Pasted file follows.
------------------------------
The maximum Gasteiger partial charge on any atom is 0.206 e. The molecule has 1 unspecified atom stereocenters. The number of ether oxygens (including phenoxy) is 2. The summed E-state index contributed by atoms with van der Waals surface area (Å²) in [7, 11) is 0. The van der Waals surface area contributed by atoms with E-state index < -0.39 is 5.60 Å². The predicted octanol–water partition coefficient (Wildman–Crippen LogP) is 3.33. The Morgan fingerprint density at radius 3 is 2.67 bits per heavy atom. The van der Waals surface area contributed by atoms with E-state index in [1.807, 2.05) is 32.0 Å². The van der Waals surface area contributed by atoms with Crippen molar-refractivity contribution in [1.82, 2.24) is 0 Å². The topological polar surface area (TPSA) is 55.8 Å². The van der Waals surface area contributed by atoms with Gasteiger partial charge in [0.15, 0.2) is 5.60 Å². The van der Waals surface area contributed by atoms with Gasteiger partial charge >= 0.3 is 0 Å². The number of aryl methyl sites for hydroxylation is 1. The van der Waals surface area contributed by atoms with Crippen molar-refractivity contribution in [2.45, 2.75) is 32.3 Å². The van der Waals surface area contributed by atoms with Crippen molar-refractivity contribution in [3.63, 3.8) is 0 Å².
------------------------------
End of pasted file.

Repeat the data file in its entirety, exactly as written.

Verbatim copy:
The maximum Gasteiger partial charge on any atom is 0.206 e. The molecule has 1 unspecified atom stereocenters. The number of ether oxygens (including phenoxy) is 2. The summed E-state index contributed by atoms with van der Waals surface area (Å²) in [7, 11) is 0. The van der Waals surface area contributed by atoms with E-state index < -0.39 is 5.60 Å². The predicted octanol–water partition coefficient (Wildman–Crippen LogP) is 3.33. The Morgan fingerprint density at radius 3 is 2.67 bits per heavy atom. The van der Waals surface area contributed by atoms with E-state index in [1.807, 2.05) is 32.0 Å². The van der Waals surface area contributed by atoms with Crippen molar-refractivity contribution in [1.82, 2.24) is 0 Å². The topological polar surface area (TPSA) is 55.8 Å². The van der Waals surface area contributed by atoms with Gasteiger partial charge in [0.15, 0.2) is 5.60 Å². The van der Waals surface area contributed by atoms with Gasteiger partial charge >= 0.3 is 0 Å². The number of aryl methyl sites for hydroxylation is 1. The van der Waals surface area contributed by atoms with Crippen molar-refractivity contribution in [2.45, 2.75) is 32.3 Å². The van der Waals surface area contributed by atoms with Crippen molar-refractivity contribution in [3.63, 3.8) is 0 Å².